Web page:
Osceola County’s Human Services Department has partnered with local organizations like the Community Hope Center, Homeless Services Network and Health Care Center for the Homeless, to provide assistance to families that continue to live at the Star Motel without power or water.
Over the previous days, the County worked with the Community Hope Center to secure accommodations for families with children, providing the funding for the rehousing. Even as fourteen families have been relocated to other area hotels, additional families and individuals still need to be transitioned from the Star Motel. For those residents that are willing to accept assistance, the County’s Human Services team will continue to work with area non-profits to secure stable dwellings.
“We appreciate our local non-profits that have stepped up to help these residents in dire situations at the Star Motel, and we are thankful the County was able to partner with them to place families into safer, healthier living conditions this week,” said Osceola Commission Chairwoman Viviana Janer. “However, we know there is more work to be done and help that is needed for others in similar circumstances. We ultimately want to help these homeless families become self-sufficient to improve their overall quality of life for years to come.”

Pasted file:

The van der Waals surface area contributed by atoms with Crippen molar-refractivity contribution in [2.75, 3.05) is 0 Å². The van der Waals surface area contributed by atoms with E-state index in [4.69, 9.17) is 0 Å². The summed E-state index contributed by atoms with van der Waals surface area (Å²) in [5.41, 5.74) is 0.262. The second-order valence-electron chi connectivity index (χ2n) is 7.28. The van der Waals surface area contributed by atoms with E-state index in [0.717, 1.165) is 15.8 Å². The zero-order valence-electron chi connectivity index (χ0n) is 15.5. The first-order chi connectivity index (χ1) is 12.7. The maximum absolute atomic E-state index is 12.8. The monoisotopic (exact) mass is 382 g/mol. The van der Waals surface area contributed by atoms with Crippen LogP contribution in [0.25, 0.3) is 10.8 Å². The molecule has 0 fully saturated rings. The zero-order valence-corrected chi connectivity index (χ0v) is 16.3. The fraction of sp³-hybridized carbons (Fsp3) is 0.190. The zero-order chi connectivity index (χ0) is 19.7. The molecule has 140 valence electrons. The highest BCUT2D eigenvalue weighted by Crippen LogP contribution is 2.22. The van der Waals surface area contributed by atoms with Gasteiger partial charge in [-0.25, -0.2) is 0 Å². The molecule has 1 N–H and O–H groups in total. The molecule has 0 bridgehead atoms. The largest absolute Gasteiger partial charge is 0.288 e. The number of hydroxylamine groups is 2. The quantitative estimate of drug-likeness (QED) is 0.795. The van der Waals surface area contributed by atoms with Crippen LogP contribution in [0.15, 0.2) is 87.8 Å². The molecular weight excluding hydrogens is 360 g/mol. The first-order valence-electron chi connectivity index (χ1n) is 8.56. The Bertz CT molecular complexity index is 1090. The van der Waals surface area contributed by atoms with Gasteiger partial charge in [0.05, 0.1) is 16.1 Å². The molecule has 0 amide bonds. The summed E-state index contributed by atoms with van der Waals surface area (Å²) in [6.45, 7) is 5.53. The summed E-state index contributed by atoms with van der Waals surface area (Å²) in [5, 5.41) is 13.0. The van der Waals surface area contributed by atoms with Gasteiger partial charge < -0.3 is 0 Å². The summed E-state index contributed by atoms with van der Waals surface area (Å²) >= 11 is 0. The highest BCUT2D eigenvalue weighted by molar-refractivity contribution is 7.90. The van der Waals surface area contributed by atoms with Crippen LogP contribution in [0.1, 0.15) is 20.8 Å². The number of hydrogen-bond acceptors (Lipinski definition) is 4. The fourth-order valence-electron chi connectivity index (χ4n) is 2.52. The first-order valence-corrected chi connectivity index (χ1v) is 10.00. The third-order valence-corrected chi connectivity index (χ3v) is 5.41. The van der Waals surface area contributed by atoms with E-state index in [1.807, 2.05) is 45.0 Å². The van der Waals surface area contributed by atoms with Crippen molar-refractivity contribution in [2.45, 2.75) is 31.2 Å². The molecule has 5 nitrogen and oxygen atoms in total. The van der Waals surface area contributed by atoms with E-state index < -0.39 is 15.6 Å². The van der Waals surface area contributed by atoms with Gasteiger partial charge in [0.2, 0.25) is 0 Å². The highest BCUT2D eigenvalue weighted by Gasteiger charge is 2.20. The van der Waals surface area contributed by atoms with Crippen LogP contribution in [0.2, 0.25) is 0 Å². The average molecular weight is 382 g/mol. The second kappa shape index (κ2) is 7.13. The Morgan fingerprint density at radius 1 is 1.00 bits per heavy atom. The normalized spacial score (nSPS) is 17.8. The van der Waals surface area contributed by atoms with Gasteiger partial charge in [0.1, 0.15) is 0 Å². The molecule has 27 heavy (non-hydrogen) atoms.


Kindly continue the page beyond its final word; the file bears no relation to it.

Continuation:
The County’s Human Services staff has been going to the Star Motel and neighboring Lake Cecile Inn and Suites to provide assistance since December 2019. In previous months alone, the County has conducted two major trash removal efforts at both properties, including the removal of abandoned vehicles. Additionally, vacant rooms that could not be secured at Lake Cecile Inn and Suites were boarded up, and the same process will be done at Star Motel.
“The County is committed to the well-being of our residents and believe everyone deserves a safe place to call ‘home’,” said Osceola Commission Vice Chairwoman Cheryl Grieb. “Affordable housing is a basic need for our community and the County continues to seek solutions and identify opportunities to establish stable living situations for more families in transition.”
Additionally, the County’s Human Services department set up a phone extension hotline for the families to call if they are in need of assistance. That number has been provided to those impacted.
It is important to note that the problems at Star Motel and Lake Cecile Inn and Suites began before the COVID-19 pandemic impacted Osceola County, with the property owner failing to pay utilities. Star Motel currently owes $14,827 to Kissimmee Utility Authority (electricity) and $90,118 to Toho Water Authority (water).